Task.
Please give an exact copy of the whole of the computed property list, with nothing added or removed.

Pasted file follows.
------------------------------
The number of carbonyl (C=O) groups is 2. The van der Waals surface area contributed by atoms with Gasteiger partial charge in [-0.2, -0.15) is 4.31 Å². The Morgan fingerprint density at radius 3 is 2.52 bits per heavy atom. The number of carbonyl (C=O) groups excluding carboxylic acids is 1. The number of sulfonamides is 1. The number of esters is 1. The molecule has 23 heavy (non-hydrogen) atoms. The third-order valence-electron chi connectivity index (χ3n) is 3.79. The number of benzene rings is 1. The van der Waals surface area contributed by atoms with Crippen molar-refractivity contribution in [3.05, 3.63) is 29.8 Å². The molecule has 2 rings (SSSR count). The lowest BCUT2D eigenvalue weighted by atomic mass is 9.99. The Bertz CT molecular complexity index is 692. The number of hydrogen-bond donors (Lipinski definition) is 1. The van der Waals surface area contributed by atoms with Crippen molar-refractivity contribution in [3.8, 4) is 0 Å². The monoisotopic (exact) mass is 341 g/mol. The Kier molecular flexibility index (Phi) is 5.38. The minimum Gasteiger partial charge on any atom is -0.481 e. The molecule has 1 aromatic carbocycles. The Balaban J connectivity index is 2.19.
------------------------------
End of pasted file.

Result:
The number of carbonyl (C=O) groups is 2. The van der Waals surface area contributed by atoms with Gasteiger partial charge in [-0.2, -0.15) is 4.31 Å². The Morgan fingerprint density at radius 3 is 2.52 bits per heavy atom. The number of carbonyl (C=O) groups excluding carboxylic acids is 1. The number of sulfonamides is 1. The number of esters is 1. The molecule has 23 heavy (non-hydrogen) atoms. The third-order valence-electron chi connectivity index (χ3n) is 3.79. The number of benzene rings is 1. The van der Waals surface area contributed by atoms with Crippen molar-refractivity contribution in [3.05, 3.63) is 29.8 Å². The molecule has 2 rings (SSSR count). The lowest BCUT2D eigenvalue weighted by atomic mass is 9.99. The Bertz CT molecular complexity index is 692. The number of hydrogen-bond donors (Lipinski definition) is 1. The van der Waals surface area contributed by atoms with Crippen molar-refractivity contribution in [3.8, 4) is 0 Å². The monoisotopic (exact) mass is 341 g/mol. The Kier molecular flexibility index (Phi) is 5.38. The minimum Gasteiger partial charge on any atom is -0.481 e. The molecule has 1 aromatic carbocycles. The Balaban J connectivity index is 2.19.